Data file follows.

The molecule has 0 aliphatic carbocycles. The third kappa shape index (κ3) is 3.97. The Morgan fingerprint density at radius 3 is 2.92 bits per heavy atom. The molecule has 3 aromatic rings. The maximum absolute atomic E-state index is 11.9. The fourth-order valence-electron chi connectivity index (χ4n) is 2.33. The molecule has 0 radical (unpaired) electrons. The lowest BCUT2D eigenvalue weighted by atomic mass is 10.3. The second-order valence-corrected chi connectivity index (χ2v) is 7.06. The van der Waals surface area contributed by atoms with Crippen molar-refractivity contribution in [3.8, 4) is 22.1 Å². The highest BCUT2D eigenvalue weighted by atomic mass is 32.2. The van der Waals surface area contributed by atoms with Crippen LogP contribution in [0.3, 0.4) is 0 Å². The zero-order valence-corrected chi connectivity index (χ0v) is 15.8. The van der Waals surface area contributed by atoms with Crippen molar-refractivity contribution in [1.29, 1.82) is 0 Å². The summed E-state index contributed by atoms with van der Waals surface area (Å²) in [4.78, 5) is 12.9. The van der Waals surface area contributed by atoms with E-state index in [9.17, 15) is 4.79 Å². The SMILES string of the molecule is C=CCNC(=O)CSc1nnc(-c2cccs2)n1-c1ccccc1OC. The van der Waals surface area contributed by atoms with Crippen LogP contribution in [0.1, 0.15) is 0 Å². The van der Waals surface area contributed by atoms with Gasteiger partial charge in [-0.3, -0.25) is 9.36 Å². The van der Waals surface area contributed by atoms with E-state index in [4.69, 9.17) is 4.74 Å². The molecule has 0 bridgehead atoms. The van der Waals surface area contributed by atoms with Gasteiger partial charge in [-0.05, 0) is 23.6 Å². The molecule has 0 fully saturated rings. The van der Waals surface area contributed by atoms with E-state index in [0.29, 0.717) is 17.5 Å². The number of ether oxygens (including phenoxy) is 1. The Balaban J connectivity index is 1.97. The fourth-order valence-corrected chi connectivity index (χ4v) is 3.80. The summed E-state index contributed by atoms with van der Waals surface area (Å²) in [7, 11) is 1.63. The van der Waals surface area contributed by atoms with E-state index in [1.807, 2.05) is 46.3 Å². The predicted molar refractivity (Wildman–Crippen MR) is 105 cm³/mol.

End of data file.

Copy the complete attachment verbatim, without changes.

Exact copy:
The molecule has 0 aliphatic carbocycles. The third kappa shape index (κ3) is 3.97. The Morgan fingerprint density at radius 3 is 2.92 bits per heavy atom. The molecule has 3 aromatic rings. The maximum absolute atomic E-state index is 11.9. The fourth-order valence-electron chi connectivity index (χ4n) is 2.33. The molecule has 0 radical (unpaired) electrons. The lowest BCUT2D eigenvalue weighted by atomic mass is 10.3. The second-order valence-corrected chi connectivity index (χ2v) is 7.06. The van der Waals surface area contributed by atoms with Crippen molar-refractivity contribution in [3.8, 4) is 22.1 Å². The highest BCUT2D eigenvalue weighted by atomic mass is 32.2. The van der Waals surface area contributed by atoms with Crippen LogP contribution in [0.3, 0.4) is 0 Å². The zero-order valence-corrected chi connectivity index (χ0v) is 15.8. The van der Waals surface area contributed by atoms with Crippen molar-refractivity contribution in [1.29, 1.82) is 0 Å². The summed E-state index contributed by atoms with van der Waals surface area (Å²) in [4.78, 5) is 12.9. The van der Waals surface area contributed by atoms with E-state index in [9.17, 15) is 4.79 Å². The SMILES string of the molecule is C=CCNC(=O)CSc1nnc(-c2cccs2)n1-c1ccccc1OC. The van der Waals surface area contributed by atoms with Crippen LogP contribution in [0.1, 0.15) is 0 Å². The van der Waals surface area contributed by atoms with Gasteiger partial charge in [-0.3, -0.25) is 9.36 Å². The van der Waals surface area contributed by atoms with E-state index in [4.69, 9.17) is 4.74 Å². The molecule has 0 bridgehead atoms. The van der Waals surface area contributed by atoms with Gasteiger partial charge in [-0.05, 0) is 23.6 Å². The molecule has 0 fully saturated rings. The van der Waals surface area contributed by atoms with E-state index in [0.29, 0.717) is 17.5 Å². The number of ether oxygens (including phenoxy) is 1. The Balaban J connectivity index is 1.97. The fourth-order valence-corrected chi connectivity index (χ4v) is 3.80. The summed E-state index contributed by atoms with van der Waals surface area (Å²) in [7, 11) is 1.63. The van der Waals surface area contributed by atoms with E-state index in [1.807, 2.05) is 46.3 Å². The predicted molar refractivity (Wildman–Crippen MR) is 105 cm³/mol.